2005 Edition 1 Editorial

31 March 2005

CLARE: And so chaps, what have we to say on the them of “The Importance of Being Earnest”? It seems a long time ago that we were brooding about the theme of this editio
n. I believe the conversation started something like this: “it would be nice to write about people who give a shit”, or something. What, pray tell did we discover? Has earnest
ness been crushed under the jackboot of coolness and irony? And what exactly does it mean anyway…

(Enter Zoe, oozing post-fare-evasion despair.)

ZOE: Nothing! It means nothing to be earnest! Earnestness is dead! Redundant, impotent, tragically obsolete! (Thespian pause) Being earnest will get you nowhere in this age, founded upon capital and social alienation. So utterly dissociated are we, that you may as well give up hope of ever experiencing anything even remotely resembling human empathy! Everywhere you go you are talking to a machine or a machine in human clothing…

JIM: Earnestness is dead because mass media has changed people’s expectations about living. It’s all about fun and immediate gratification. Ideas of duty and social responsibility have fallen by the wayside. Not that I am advocating a return to the old uncritical ideas of duty, to one’s family and one’s country; rather, I think that there are things that should be done out of obligation to society that don’t register as an immediate individual payoff. A society needs a population that’s really concerned with social welfare and social life—otherwise it becomes fragmented and sick. The decline of earnestness and rise of apathy is both a symptom and cause of this sickness.

CLARE: Oh Jim it is, can’t you see? People are caring about ideas and people all over the place. Being openly passionate and dedicating yourself to a single cause has perhaps become unfashionable but as this edition shows, whether it be books, saints, cricket or Vikings there are people all over this town ready to give damn.

TOM: Yeah, I concur. The fact that we have two generations in this newspaper espousing their earnest opinions—or at least their yearning for the earnest approach—seems to show that despite popular opinion, earnestness prevails. Rather than describing it as “dead” I would say that earnestness is beleaguered, troubled and unfashionable. As an earnest guy (self-proclaimed) myself, I believe that earnestness lies in dormancy, waiting for the abdication of hollow irony and decadent cynicism—the flavours of the epoch. It is tough to be earnest in these decadant times, because to be earnest is to be true to oneself, to others and to one’s believes.

ZOE: What does that well-worn aphorism really mean in practice Tom? Show me the hard evidence of this alleged trueness of mind and person!

TOM: A brief citation of earnest influences: Pete Seeger, James Joyce, Virginia Woolf, Alan Ginsberg, Robert Crumb, George Orwell, Schopenhauer, Omar Khayyam and our forebears, the middle-class-lefties of yore. But, like Benjamin Disraeli said (quoted by Joel Cardwell), “what is earnest is not always true; on the contrary, error is often more earnest than truth”. Annoying ideologues (and I’m looking especially at the “left” here) are as responsible for the fall of earnestness as the influences mentioned by Zoe and Jim. Best just to rule out dichotomies like “Left/Right” entirely, I say (and so would George Orwell, if he were living in these strange times).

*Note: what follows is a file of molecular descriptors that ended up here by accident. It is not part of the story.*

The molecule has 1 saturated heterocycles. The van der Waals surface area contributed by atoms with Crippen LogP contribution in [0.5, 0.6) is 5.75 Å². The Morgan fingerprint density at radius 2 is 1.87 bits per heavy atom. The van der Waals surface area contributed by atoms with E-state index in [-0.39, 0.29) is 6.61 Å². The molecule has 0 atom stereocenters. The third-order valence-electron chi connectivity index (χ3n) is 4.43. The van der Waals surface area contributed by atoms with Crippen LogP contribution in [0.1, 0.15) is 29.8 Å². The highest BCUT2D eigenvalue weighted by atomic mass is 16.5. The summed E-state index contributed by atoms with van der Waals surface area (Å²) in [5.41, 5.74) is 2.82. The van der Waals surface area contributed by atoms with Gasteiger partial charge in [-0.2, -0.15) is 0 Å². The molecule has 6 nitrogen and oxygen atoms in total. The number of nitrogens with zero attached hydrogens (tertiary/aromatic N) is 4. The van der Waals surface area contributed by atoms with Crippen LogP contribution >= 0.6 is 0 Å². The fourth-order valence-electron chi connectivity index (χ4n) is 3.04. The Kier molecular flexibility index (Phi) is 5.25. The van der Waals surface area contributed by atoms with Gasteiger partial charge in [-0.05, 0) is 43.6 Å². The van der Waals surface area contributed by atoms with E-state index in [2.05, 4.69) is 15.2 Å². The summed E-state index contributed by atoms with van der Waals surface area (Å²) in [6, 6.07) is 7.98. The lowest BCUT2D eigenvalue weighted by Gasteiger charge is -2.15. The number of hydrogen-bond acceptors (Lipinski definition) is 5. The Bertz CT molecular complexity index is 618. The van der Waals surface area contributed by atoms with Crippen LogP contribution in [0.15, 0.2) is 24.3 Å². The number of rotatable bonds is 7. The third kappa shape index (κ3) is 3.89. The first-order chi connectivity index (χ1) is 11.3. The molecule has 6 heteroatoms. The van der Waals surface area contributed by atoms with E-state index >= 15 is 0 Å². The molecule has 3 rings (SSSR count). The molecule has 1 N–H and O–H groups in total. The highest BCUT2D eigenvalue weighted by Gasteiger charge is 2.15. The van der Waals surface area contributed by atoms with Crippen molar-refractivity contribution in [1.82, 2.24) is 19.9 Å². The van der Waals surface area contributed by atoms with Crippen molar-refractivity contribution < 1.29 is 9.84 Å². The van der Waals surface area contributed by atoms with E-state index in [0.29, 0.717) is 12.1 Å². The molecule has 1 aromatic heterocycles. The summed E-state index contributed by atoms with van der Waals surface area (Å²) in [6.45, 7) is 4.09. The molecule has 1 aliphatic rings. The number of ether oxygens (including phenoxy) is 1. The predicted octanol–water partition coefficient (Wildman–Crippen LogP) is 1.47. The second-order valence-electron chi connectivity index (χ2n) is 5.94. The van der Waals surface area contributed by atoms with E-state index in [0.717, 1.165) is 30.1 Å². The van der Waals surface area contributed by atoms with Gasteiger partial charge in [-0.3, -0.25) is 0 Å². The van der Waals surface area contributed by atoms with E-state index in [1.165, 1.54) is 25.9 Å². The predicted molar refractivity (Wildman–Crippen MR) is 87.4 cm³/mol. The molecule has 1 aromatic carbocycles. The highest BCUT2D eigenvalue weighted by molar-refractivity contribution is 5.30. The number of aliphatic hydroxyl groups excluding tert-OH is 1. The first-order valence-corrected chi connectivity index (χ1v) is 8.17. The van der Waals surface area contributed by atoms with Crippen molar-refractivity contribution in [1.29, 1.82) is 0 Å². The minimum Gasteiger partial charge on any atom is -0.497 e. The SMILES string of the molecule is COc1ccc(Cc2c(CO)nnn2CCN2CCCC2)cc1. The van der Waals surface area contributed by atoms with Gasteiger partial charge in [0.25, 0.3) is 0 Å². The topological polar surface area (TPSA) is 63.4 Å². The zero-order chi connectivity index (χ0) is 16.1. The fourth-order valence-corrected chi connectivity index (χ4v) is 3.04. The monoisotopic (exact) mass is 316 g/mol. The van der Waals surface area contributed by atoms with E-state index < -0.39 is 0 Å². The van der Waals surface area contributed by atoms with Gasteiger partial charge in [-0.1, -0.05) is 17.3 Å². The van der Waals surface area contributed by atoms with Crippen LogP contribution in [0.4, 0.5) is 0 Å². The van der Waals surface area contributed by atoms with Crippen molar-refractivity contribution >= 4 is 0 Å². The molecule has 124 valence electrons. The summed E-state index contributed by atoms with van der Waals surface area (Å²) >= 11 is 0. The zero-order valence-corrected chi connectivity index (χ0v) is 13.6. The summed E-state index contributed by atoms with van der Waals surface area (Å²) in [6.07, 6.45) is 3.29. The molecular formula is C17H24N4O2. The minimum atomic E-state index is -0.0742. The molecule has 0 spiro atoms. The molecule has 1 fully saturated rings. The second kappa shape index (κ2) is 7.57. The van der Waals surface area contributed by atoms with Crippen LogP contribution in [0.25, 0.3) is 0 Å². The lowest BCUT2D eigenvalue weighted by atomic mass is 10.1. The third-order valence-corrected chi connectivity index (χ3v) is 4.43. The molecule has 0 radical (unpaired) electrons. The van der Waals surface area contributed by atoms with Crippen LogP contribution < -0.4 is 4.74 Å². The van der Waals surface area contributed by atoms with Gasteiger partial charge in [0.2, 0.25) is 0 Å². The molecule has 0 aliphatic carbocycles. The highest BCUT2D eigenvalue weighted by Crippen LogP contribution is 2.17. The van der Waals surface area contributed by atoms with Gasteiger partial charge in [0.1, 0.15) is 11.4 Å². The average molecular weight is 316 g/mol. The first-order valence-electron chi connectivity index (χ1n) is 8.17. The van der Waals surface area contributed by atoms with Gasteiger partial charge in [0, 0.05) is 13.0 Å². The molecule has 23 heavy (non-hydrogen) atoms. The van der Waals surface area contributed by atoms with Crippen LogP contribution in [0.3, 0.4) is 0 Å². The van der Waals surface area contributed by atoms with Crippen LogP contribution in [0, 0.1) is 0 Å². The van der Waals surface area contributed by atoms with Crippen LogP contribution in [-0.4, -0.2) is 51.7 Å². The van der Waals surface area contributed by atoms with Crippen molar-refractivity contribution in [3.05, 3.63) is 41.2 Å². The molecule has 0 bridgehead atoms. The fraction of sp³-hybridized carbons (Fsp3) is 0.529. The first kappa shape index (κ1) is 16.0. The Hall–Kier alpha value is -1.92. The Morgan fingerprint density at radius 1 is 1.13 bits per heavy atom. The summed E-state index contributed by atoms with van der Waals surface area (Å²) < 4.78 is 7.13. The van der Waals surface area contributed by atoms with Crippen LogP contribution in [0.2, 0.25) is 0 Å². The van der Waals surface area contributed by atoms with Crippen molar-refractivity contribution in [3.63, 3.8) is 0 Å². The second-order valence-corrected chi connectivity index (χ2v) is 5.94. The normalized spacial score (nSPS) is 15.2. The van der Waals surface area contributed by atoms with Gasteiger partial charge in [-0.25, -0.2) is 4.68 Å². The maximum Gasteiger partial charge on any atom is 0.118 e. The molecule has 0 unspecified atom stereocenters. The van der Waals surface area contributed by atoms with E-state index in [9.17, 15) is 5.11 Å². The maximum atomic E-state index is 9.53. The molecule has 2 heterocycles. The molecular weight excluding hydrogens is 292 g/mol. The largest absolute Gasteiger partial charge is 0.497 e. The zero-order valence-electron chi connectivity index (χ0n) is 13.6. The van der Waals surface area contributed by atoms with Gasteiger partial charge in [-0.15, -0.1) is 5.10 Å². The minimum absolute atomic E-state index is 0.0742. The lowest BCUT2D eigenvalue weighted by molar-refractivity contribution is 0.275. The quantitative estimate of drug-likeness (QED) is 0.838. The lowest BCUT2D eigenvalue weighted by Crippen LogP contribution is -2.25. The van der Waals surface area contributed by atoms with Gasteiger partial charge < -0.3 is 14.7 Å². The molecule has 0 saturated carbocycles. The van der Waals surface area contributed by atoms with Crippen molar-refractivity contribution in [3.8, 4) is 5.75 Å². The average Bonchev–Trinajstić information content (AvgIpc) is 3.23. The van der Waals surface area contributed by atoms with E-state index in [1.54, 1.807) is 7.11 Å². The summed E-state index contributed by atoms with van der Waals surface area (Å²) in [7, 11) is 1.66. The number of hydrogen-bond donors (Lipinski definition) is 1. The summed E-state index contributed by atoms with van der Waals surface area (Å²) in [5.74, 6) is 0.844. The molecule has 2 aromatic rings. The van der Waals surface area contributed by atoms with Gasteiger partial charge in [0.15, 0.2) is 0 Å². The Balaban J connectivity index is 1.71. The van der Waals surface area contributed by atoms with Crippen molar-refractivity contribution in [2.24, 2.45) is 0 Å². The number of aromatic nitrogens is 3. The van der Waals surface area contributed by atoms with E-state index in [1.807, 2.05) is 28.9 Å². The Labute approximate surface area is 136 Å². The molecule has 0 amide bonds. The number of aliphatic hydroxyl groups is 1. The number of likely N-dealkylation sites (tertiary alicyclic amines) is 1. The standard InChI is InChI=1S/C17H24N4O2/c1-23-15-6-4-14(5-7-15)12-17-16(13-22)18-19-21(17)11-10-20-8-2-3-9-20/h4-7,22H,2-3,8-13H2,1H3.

ZOE: But Tom, we can’t just always scapegoat those devious ‘lefty-ideologues’ for every social malady! They are not to blame for the fall of earnestness, if we were to follow that tangent of designating culpability, we could equally say that Christian youth groups or clean-living, crafter-noon type vegan puritans are responsible. While these beret-wearing, hymn-rocking, tahini-high pamphleteers might sometimes be cringefully lacking in self-awareness (and, some (but not I) might say, style), they are not the culprits. At least they are doing something to counter the capitalist legacy of human numbness. And it is their condemnation that testifies to my very point that it is fashion and all its slaves that are responsible. Like those commodified T-shirt wearers, that Rosa highlights, it’s consumerist fashion that has bred the callous, egocentric and acquisitional culture of apathy prevalent in our generation.

JIM: Hmm, interesting… (Jim strokes his chin) People form across the political spectrum have all contributed to the degradation of earnestness… Yes, some of these people are doing something, but being earnest is about more than simply caring about the world. It is about being earnest in the way that you think and act. Those who ‘care’ in a reactive and thoughtless way, without ensuring that they undertake earnest and hard contemplation, devalue the term… They make it uncool to care because they use their ‘caring’ as a psychological crutch and as way to attain moral superiority, not as a starting point to achieve any real and thoughtful change… That said, there are many who are genuinely earnest, hopefully the following pages are a reflection of this.

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